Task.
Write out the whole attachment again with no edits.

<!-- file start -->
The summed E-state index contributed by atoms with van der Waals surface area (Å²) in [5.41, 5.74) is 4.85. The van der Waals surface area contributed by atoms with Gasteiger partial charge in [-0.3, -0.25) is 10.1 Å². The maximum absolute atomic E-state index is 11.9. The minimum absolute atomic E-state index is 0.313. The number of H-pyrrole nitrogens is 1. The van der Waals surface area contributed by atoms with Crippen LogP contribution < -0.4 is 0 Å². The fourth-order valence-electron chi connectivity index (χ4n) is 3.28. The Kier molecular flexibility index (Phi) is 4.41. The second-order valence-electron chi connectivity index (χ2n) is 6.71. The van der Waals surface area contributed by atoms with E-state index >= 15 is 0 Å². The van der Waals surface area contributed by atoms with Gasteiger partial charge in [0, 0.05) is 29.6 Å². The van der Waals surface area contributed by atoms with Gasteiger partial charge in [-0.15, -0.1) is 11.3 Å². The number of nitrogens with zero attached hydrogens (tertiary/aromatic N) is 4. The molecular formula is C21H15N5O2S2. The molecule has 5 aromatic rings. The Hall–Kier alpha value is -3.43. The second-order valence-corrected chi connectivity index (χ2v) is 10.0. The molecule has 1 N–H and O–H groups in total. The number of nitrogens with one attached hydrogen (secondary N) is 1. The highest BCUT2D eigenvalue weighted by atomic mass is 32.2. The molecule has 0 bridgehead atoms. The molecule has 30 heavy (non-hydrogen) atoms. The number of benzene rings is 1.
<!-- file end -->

The summed E-state index contributed by atoms with van der Waals surface area (Å²) in [5.41, 5.74) is 4.85. The van der Waals surface area contributed by atoms with Gasteiger partial charge in [-0.3, -0.25) is 10.1 Å². The maximum absolute atomic E-state index is 11.9. The minimum absolute atomic E-state index is 0.313. The number of H-pyrrole nitrogens is 1. The van der Waals surface area contributed by atoms with Crippen LogP contribution < -0.4 is 0 Å². The fourth-order valence-electron chi connectivity index (χ4n) is 3.28. The Kier molecular flexibility index (Phi) is 4.41. The second-order valence-electron chi connectivity index (χ2n) is 6.71. The van der Waals surface area contributed by atoms with E-state index >= 15 is 0 Å². The van der Waals surface area contributed by atoms with Gasteiger partial charge in [0, 0.05) is 29.6 Å². The van der Waals surface area contributed by atoms with Gasteiger partial charge in [-0.15, -0.1) is 11.3 Å². The number of nitrogens with zero attached hydrogens (tertiary/aromatic N) is 4. The molecular formula is C21H15N5O2S2. The molecule has 5 aromatic rings. The Hall–Kier alpha value is -3.43. The second-order valence-corrected chi connectivity index (χ2v) is 10.0. The molecule has 1 N–H and O–H groups in total. The number of nitrogens with one attached hydrogen (secondary N) is 1. The highest BCUT2D eigenvalue weighted by atomic mass is 32.2. The molecule has 0 bridgehead atoms. The molecule has 30 heavy (non-hydrogen) atoms. The number of benzene rings is 1.